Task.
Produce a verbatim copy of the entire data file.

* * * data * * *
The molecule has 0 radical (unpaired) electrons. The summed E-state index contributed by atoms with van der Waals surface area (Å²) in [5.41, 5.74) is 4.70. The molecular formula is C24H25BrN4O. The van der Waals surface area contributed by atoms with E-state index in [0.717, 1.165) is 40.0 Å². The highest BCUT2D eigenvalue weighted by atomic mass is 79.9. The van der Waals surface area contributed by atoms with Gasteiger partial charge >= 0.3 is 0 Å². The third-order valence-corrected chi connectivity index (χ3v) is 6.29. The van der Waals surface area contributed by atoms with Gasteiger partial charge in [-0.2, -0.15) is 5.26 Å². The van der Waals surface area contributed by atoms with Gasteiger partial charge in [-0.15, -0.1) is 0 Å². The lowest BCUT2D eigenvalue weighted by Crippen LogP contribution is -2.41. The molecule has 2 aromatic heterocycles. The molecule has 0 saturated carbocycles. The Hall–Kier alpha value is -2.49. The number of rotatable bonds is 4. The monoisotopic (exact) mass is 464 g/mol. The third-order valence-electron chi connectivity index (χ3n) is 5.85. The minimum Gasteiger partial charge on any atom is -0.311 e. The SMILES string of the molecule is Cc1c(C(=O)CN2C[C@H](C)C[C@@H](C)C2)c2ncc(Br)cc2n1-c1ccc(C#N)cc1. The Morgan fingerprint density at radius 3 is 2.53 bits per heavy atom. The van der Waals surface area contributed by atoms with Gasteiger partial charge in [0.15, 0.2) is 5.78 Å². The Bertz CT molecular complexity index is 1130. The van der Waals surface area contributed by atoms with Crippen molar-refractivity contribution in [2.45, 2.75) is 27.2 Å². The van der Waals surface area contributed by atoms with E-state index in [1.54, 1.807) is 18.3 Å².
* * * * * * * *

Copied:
The molecule has 0 radical (unpaired) electrons. The summed E-state index contributed by atoms with van der Waals surface area (Å²) in [5.41, 5.74) is 4.70. The molecular formula is C24H25BrN4O. The van der Waals surface area contributed by atoms with E-state index in [0.717, 1.165) is 40.0 Å². The highest BCUT2D eigenvalue weighted by atomic mass is 79.9. The van der Waals surface area contributed by atoms with Gasteiger partial charge >= 0.3 is 0 Å². The third-order valence-corrected chi connectivity index (χ3v) is 6.29. The van der Waals surface area contributed by atoms with Gasteiger partial charge in [-0.2, -0.15) is 5.26 Å². The van der Waals surface area contributed by atoms with Gasteiger partial charge in [-0.15, -0.1) is 0 Å². The lowest BCUT2D eigenvalue weighted by Crippen LogP contribution is -2.41. The molecule has 2 aromatic heterocycles. The molecule has 0 saturated carbocycles. The Hall–Kier alpha value is -2.49. The number of rotatable bonds is 4. The monoisotopic (exact) mass is 464 g/mol. The third-order valence-electron chi connectivity index (χ3n) is 5.85. The minimum Gasteiger partial charge on any atom is -0.311 e. The SMILES string of the molecule is Cc1c(C(=O)CN2C[C@H](C)C[C@@H](C)C2)c2ncc(Br)cc2n1-c1ccc(C#N)cc1. The Morgan fingerprint density at radius 3 is 2.53 bits per heavy atom. The van der Waals surface area contributed by atoms with Gasteiger partial charge in [0.15, 0.2) is 5.78 Å². The Bertz CT molecular complexity index is 1130. The van der Waals surface area contributed by atoms with Crippen molar-refractivity contribution in [2.45, 2.75) is 27.2 Å². The van der Waals surface area contributed by atoms with E-state index in [1.54, 1.807) is 18.3 Å².